A tricky path to nav­i­gate

Red­grave and Richard­son shine in an un­even adap­ta­tion of ‘Aspern Pa­pers’

Los Angeles Times - - AT THE MOVIES - KEN­NETH TURAN FILM CRITIC ken­[email protected]­times.com Twit­ter: @Ken­nethTu­ran

“The Aspern Pa­pers” have been some­thing of a fam­ily busi­ness for the Red­grave act­ing clan for more than half a cen­tury, and the new film ver­sion con­tin­ues that tra­di­tion with a range of re­sults.

It all started in 1959, when Vanessa’s fa­ther, Michael, did a stage adap­ta­tion of the 1888 Henry James novella about a deeply ob­ses­sive Amer­i­can’s quest for never-pub­lished let­ters of a long dead Ro­man­tic poet, let­ters in the pos­ses­sion of a now el­derly Bri­tish woman liv­ing in Venice who was once his lover.

Some 25 years later, Vanessa won an Olivier Award for play­ing the aged woman’s niece in a London pro­duc­tion of the play.

Now, 35 years af­ter that, Red­grave, at 81, is old enough to play that el­derly party with con­vic­tion and elan, and her daugh­ter Joely Richard­son takes on the role of the niece.

It is a treat to see these women share the screen (they’ve done it be­fore, in 1985’s “Wetherby” and even on an episode of TV’s “Nip/ Tuck”) and a plea­sure to re­port that they are both ex­cel­lent. About the rest of the film, how­ever, the news is not so good.

Though its lit­er­ary plot wouldn’t seem to be ideal for the big screen, James’ work has, in fact, been made into a film four times pre­vi­ously, start­ing with a lurid 1947 pro­duc­tion called “The Lost Mo­ment” with Agnes Moore­head and Susan Hay­ward in the roles Red­grave and Richard­son take on here.

Noth­ing daunted, French di­rec­tor Julien Landais has tack­led the book for his fea­ture de­but af­ter mak­ing a hand­ful of shorts and do­ing a decade of com­mer­cials and mu­sic videos.

Co-writ­ing the script with Jean Pa­vans and Han­nah Bhuiya, Landais has made a ver­sion of “Aspern” that is too of­ten un­cer­tain and un­con­vinc­ing de­spite the good work of his fe­male stars. And when the ac­tresses leave the screen and the film ven­tures into ill-ad­vised flash­back ter­ri­tory, things get shakier still.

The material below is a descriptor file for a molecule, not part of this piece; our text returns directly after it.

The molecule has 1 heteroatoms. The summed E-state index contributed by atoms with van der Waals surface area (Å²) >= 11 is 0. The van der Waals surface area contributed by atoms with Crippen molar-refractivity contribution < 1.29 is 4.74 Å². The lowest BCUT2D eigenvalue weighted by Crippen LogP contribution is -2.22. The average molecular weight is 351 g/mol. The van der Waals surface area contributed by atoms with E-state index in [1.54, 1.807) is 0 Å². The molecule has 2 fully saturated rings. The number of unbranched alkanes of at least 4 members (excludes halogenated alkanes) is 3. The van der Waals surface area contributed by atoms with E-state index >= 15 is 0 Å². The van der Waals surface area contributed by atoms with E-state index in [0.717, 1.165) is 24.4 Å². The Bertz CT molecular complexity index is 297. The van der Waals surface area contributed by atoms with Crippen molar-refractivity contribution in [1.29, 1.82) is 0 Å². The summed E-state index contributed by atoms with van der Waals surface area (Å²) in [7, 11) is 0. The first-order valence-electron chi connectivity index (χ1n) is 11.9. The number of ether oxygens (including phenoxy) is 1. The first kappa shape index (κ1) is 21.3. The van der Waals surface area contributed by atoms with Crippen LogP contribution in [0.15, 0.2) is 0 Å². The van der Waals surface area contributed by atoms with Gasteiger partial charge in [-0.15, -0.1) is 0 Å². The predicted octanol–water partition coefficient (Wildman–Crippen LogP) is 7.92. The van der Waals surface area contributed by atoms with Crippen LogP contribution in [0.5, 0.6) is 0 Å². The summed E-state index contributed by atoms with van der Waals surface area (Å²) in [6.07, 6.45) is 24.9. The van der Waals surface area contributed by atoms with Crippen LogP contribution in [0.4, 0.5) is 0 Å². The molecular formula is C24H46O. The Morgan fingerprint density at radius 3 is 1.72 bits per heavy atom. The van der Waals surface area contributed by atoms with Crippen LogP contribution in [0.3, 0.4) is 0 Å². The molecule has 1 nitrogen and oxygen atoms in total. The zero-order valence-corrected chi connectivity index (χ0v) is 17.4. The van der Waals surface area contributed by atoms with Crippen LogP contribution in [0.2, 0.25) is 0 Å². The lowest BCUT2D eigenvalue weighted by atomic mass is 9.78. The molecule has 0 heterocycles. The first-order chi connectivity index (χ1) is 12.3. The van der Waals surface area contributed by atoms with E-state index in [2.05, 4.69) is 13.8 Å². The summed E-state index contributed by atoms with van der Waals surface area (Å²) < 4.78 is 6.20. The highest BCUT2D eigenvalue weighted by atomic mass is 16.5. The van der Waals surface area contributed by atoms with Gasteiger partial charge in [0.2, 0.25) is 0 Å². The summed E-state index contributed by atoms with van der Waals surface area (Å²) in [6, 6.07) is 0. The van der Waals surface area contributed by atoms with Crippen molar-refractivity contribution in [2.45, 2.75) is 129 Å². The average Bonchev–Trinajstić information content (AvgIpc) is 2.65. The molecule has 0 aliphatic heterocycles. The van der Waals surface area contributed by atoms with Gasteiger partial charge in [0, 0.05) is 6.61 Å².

The Aspern of the ti­tle is a cel­e­brated writer (ap­par­ently based on Shel­ley) named Jeffrey Aspern who, we are told in voiceover, was “the most bril­liant poet of his day, and the most ge­nial and hand­some of men.”

Telling us this is Mor­ton Vint, a cal­low cocky Amer­i­can raggedly played by Ir­ish ac­tor Jonathan Rhys Mey­ers, who has done ex­cel­lent work since com­ing to notice in Todd Haynes’ “Vel­vet Gold­mine” but seems mis­cast here.

The world’s reign­ing ex­pert on Aspern as well as an ar­ro­gant fop much given to dressing gowns and open­necked white shirts, Vint has come to Venice to track down Ju­liana Bordereau (Red­grave), once Aspern’s muse and lover and the woman he be­lieves has a trove of Aspern’s let­ters in her pos­ses­sion.

Be­cause Ju­liana is known to re­sist peo­ple like him, Vint re­sorts to a ruse. He uses a fake name and asks to rent rooms in her enor­mous Vene­tian palazzo on the du­bi­ous premise that he loves the hor­ti­cul­tural po­ten­tial of her de­crepit gar­den.

As a woman of very great age, next door to de­crepit her­self, Red­grave is ef­fort­lessly com­mand­ing as this most iron-willed of ma­tri­archs.

Wheeled around the palazzo in a mo­bile chair, dressed only in black ex­cept for a green eye shade that makes her look like the world’s old­est black­jack dealer, this is a woman who takes al­most spite­ful de­light in say­ing just what she thinks no mat­ter the con­se­quences.

Re­gret­tably, “The Aspern Pa­pers” also flash­backs to Ju­liana in her youth (Alice Aufray), when she made merry with Aspern (Jon Kor­ta­jarena) and an­other young man re­ferred to in the cred­its only as The Ro­man­tic Poet (Ni­co­las Hau). To say that these se­quences play like arty Euro­pean com­mer­cials is to give those ad­ver­tis­ing spots a bad name.

Back in the present day, Ju­liana lives with Miss Tina, her niece, played by Richard­son with con­sid­er­able sub­tlety, al­low­ing the char­ac­ter to start out hes­i­tant and re­pressed but grad­u­ally de­velop her own agenda.

James’ theme of ab­hor­rence to­ward the cult of per­son­al­ity comes through here de­spite the stodgy film mak­ing, as when Ju­liana asks Vint, “Do you think it’s right to rake up the past? The truth be­longs to God.” It’s a strong mo­ment in a film that does not have enough of them.

Co­hen Me­dia Group

JONATHAN RHYS MEY­ERS plays an am­bi­tious edi­tor and Joely Richard­son por­trays spin­ster niece Miss Tina in “The Aspern Pa­pers.”

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